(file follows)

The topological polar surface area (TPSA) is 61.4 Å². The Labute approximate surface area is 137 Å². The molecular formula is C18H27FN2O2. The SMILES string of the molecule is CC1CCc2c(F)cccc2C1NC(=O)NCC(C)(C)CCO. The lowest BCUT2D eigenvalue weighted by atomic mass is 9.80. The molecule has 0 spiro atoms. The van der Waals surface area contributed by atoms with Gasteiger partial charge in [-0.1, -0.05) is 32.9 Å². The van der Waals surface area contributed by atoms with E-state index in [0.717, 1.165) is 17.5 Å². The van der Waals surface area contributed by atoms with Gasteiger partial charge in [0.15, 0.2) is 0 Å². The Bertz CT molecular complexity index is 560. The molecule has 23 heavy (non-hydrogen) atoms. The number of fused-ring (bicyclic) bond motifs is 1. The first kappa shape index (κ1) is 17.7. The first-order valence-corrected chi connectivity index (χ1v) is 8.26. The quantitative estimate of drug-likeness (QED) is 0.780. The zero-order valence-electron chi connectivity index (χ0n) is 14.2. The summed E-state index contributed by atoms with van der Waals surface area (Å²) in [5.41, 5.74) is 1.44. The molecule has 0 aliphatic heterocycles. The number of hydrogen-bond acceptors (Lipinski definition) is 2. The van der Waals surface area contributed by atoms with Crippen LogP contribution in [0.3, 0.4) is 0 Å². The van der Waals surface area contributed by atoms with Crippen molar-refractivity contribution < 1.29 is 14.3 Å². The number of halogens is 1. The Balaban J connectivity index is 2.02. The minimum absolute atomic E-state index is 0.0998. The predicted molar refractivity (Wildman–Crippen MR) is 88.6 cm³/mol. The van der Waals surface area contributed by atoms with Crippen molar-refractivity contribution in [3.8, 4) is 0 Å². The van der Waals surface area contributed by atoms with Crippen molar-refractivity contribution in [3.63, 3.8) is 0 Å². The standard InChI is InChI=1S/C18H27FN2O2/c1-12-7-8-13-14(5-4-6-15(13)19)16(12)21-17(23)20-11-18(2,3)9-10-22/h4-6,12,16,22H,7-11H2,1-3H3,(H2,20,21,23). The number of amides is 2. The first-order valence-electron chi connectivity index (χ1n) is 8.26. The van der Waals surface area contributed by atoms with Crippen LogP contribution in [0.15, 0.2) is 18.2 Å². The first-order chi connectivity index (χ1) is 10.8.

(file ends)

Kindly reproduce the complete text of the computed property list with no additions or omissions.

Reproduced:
The topological polar surface area (TPSA) is 61.4 Å². The Labute approximate surface area is 137 Å². The molecular formula is C18H27FN2O2. The SMILES string of the molecule is CC1CCc2c(F)cccc2C1NC(=O)NCC(C)(C)CCO. The lowest BCUT2D eigenvalue weighted by atomic mass is 9.80. The molecule has 0 spiro atoms. The van der Waals surface area contributed by atoms with Gasteiger partial charge in [-0.1, -0.05) is 32.9 Å². The van der Waals surface area contributed by atoms with E-state index in [0.717, 1.165) is 17.5 Å². The van der Waals surface area contributed by atoms with Gasteiger partial charge in [0.15, 0.2) is 0 Å². The Bertz CT molecular complexity index is 560. The molecule has 23 heavy (non-hydrogen) atoms. The number of fused-ring (bicyclic) bond motifs is 1. The first kappa shape index (κ1) is 17.7. The first-order valence-corrected chi connectivity index (χ1v) is 8.26. The quantitative estimate of drug-likeness (QED) is 0.780. The zero-order valence-electron chi connectivity index (χ0n) is 14.2. The summed E-state index contributed by atoms with van der Waals surface area (Å²) in [5.41, 5.74) is 1.44. The molecule has 0 aliphatic heterocycles. The number of hydrogen-bond acceptors (Lipinski definition) is 2. The van der Waals surface area contributed by atoms with Crippen LogP contribution in [0.3, 0.4) is 0 Å². The van der Waals surface area contributed by atoms with Crippen molar-refractivity contribution < 1.29 is 14.3 Å². The number of halogens is 1. The Balaban J connectivity index is 2.02. The minimum absolute atomic E-state index is 0.0998. The predicted molar refractivity (Wildman–Crippen MR) is 88.6 cm³/mol. The van der Waals surface area contributed by atoms with Crippen molar-refractivity contribution in [3.8, 4) is 0 Å². The van der Waals surface area contributed by atoms with Crippen molar-refractivity contribution in [3.63, 3.8) is 0 Å². The standard InChI is InChI=1S/C18H27FN2O2/c1-12-7-8-13-14(5-4-6-15(13)19)16(12)21-17(23)20-11-18(2,3)9-10-22/h4-6,12,16,22H,7-11H2,1-3H3,(H2,20,21,23). The number of amides is 2. The first-order valence-electron chi connectivity index (χ1n) is 8.26. The van der Waals surface area contributed by atoms with Crippen LogP contribution in [0.15, 0.2) is 18.2 Å². The first-order chi connectivity index (χ1) is 10.8.